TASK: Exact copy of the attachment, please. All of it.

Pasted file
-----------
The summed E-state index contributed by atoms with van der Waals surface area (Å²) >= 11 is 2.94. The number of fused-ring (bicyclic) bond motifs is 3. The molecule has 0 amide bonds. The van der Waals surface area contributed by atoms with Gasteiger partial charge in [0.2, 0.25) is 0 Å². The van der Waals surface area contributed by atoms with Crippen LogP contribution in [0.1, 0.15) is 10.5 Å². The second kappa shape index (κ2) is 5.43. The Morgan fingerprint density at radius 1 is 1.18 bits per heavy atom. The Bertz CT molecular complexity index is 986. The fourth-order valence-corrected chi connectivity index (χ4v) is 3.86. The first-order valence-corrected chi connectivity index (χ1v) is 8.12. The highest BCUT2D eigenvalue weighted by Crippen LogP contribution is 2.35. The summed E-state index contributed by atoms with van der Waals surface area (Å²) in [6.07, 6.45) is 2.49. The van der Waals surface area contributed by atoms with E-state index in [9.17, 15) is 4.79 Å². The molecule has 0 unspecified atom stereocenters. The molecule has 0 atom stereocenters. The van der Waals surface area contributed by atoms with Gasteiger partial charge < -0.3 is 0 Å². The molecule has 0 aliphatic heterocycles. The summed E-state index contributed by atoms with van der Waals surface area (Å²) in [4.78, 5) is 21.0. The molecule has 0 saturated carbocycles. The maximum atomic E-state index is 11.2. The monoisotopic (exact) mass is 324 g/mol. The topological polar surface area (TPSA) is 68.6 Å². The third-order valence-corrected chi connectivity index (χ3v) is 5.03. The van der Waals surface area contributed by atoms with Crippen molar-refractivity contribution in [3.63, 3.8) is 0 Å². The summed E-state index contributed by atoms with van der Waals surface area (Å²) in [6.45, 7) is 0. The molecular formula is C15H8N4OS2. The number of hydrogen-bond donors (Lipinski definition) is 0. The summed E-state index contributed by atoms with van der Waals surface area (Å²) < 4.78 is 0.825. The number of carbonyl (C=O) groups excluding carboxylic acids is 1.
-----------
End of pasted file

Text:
The summed E-state index contributed by atoms with van der Waals surface area (Å²) >= 11 is 2.94. The number of fused-ring (bicyclic) bond motifs is 3. The molecule has 0 amide bonds. The van der Waals surface area contributed by atoms with Gasteiger partial charge in [0.2, 0.25) is 0 Å². The van der Waals surface area contributed by atoms with Crippen LogP contribution in [0.1, 0.15) is 10.5 Å². The second kappa shape index (κ2) is 5.43. The Morgan fingerprint density at radius 1 is 1.18 bits per heavy atom. The Bertz CT molecular complexity index is 986. The fourth-order valence-corrected chi connectivity index (χ4v) is 3.86. The first-order valence-corrected chi connectivity index (χ1v) is 8.12. The highest BCUT2D eigenvalue weighted by Crippen LogP contribution is 2.35. The summed E-state index contributed by atoms with van der Waals surface area (Å²) in [6.07, 6.45) is 2.49. The van der Waals surface area contributed by atoms with E-state index in [9.17, 15) is 4.79 Å². The molecule has 0 unspecified atom stereocenters. The molecule has 0 atom stereocenters. The van der Waals surface area contributed by atoms with Gasteiger partial charge < -0.3 is 0 Å². The molecule has 0 aliphatic heterocycles. The summed E-state index contributed by atoms with van der Waals surface area (Å²) in [4.78, 5) is 21.0. The molecule has 0 saturated carbocycles. The maximum atomic E-state index is 11.2. The monoisotopic (exact) mass is 324 g/mol. The topological polar surface area (TPSA) is 68.6 Å². The third-order valence-corrected chi connectivity index (χ3v) is 5.03. The van der Waals surface area contributed by atoms with Crippen molar-refractivity contribution in [3.63, 3.8) is 0 Å². The summed E-state index contributed by atoms with van der Waals surface area (Å²) in [6.45, 7) is 0. The molecular formula is C15H8N4OS2. The number of hydrogen-bond donors (Lipinski definition) is 0. The summed E-state index contributed by atoms with van der Waals surface area (Å²) < 4.78 is 0.825. The number of carbonyl (C=O) groups excluding carboxylic acids is 1.